Because when it comes right down to it, the Lord himself is the real provision that I need. He is the one thing necessary, and if I have him as my shepherd, then I lack nothing. Give me Jesus, and I will be satisfied.

And yet along with Jesus, God in his grace gives us all good things. Psalm 84:11 says, “For the Lord God is a sun and shield; the Lord bestows favor and honor; no good thing does he withhold from those whose walk is blameless.” (Psalm 84:11) God does not withhold anything good from those who walk with him. This means if you are walking with the Lord and you don’t have something, then either it is not good or it is not good for you to have it at this time. We sometimes wonder why God has not answered our prayers. We need to trust his wisdom and understand that God is often accomplishing a greater good in the withholding than he would by the giving.

“The Lord is my shepherd, I shall not be in want.” (Psalm 23:1) This is the shepherd’s provision. When Jesus undertakes to be your shepherd, he promises to provide for all your needs. And this is beautifully illustrated for us in verses 2-3:

“He makes me lie down in green pastures, he leads me beside quiet waters, he restores my soul. He guides me in paths of righteousness for his name’s sake.” (Psalm 23:2-3)

    A. He provides for your physical needs (Psalm 23:2a)

First of all, he provides for your physical needs. This is illustrated for us by the green pastures: “He makes me lie down in green pastures.” (Psalm 23:2a) “Green” here is the word for new grass. These aren’t just any pastures. The good shepherd leads the sheep to good grazing pasture, rich and fresh and green, full of nutrients, beauty and life. God wants to make your life beautiful, and he has promised to supply all your needs through his glorious riches in Christ. Jesus said, “I have come that you may have life, and have it to the full.” (John 10:10)

Notice that the shepherd makes the sheep “lie down” (a word that literally means “to stretch yourself out”) in the green pastures. Phillip Keller in his book, A Shepherd Looks at Psalm 23, shares how sheep do not lie down naturally on their own. From his experience he notes four things that must take place before a sheep will lie down and rest. The sheep must be free of fear from predators, free of tension within the flock, free of flies or parasites, and free from hunger. He then goes on to demonstrate how the good shepherd calms their fears, brings unity to the flock, treats the animals for insects, and leads them to good pastures. Jesus does the same thing for us, meeting all our needs, making it possible for us to lie down in green pastures.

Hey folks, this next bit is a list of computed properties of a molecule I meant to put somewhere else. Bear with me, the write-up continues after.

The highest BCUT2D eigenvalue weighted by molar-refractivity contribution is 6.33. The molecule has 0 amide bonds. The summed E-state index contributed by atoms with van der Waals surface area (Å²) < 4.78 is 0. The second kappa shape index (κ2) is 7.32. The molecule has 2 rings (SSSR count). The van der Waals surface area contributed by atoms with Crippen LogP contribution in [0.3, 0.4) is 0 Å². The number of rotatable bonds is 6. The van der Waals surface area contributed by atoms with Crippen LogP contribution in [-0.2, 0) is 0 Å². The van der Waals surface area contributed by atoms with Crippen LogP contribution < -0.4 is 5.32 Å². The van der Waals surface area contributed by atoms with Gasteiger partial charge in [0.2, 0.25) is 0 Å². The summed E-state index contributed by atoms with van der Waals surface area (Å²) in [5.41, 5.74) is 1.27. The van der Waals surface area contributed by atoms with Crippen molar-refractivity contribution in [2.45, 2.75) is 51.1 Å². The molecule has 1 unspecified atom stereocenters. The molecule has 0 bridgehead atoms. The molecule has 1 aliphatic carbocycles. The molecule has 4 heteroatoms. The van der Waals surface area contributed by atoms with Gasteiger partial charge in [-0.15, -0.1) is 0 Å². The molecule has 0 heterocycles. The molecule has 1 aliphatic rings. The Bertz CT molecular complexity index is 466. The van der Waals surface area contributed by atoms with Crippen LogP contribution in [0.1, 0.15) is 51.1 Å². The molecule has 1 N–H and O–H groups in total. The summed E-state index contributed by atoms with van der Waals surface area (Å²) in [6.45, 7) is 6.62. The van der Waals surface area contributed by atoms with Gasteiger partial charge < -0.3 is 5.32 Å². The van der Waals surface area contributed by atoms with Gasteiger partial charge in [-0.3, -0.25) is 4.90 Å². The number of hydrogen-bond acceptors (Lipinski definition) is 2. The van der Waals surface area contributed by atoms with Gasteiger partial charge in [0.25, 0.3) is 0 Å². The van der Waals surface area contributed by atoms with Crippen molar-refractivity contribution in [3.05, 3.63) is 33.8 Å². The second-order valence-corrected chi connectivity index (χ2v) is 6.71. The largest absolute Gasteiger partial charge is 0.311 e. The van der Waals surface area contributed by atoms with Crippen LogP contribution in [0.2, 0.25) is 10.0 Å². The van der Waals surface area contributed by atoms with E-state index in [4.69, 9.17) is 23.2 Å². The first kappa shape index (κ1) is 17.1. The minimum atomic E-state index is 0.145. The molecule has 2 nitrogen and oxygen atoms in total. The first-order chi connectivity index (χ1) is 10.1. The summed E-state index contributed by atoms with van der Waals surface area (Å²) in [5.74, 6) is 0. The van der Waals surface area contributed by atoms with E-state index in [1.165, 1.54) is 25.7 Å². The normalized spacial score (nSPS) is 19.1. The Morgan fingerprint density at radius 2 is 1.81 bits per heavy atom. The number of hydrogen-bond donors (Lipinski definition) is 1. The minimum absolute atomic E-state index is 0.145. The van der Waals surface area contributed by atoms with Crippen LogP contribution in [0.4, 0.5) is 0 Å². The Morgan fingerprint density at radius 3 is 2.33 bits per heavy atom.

B. He provides rest and peace in an anxious world (Psalm 23:2b)

Secondly, he provides peace and rest in an anxious world. This is illustrated for us by the quiet waters: “He leads me beside quiet waters.” (Psalm 23:2b) or you may know the translation “still waters.” Either way, it’s a word that means a place of quietness and rest.

We live such busy, fast-paced lives, full of tension and strife. A lot of us live on the edge with little or no margin, and anxiety can become a way of life. Jesus offers you a better way. When you follow him as shepherd, he leads you beside quiet waters. He slows you down, he helps you focus on what’s important, and he gives you his peace. Oh how we need a shepherd to lead us through these crazy times. Turn your eyes upon Jesus, and he will lead you to the resting place, to that oasis of peace in the midst of a crazy and anxious world.

    C. He provides correction and renewal when you fall (Psalm 23:3a)

Jesus provides for your physical needs, he provides rest and peace in an anxious world, and thirdly, he provides correction and renewal when you fall. Psalm 23:3: “He restores my soul.” (Psalm 23:3a) That word “restore” is a word that speaks of refreshing and renewal.

Phillip Keller in his book tells how as a shepherd one of the greatest dangers for his sheep was when a sheep became “cast” or “cast down.” This is an old English term for a sheep that has turned over on its back and cannot not get back up again. If the shepherd does not find and restore the sheep, especially on a hot or sunny day, the cast sheep can die within a matter of hours.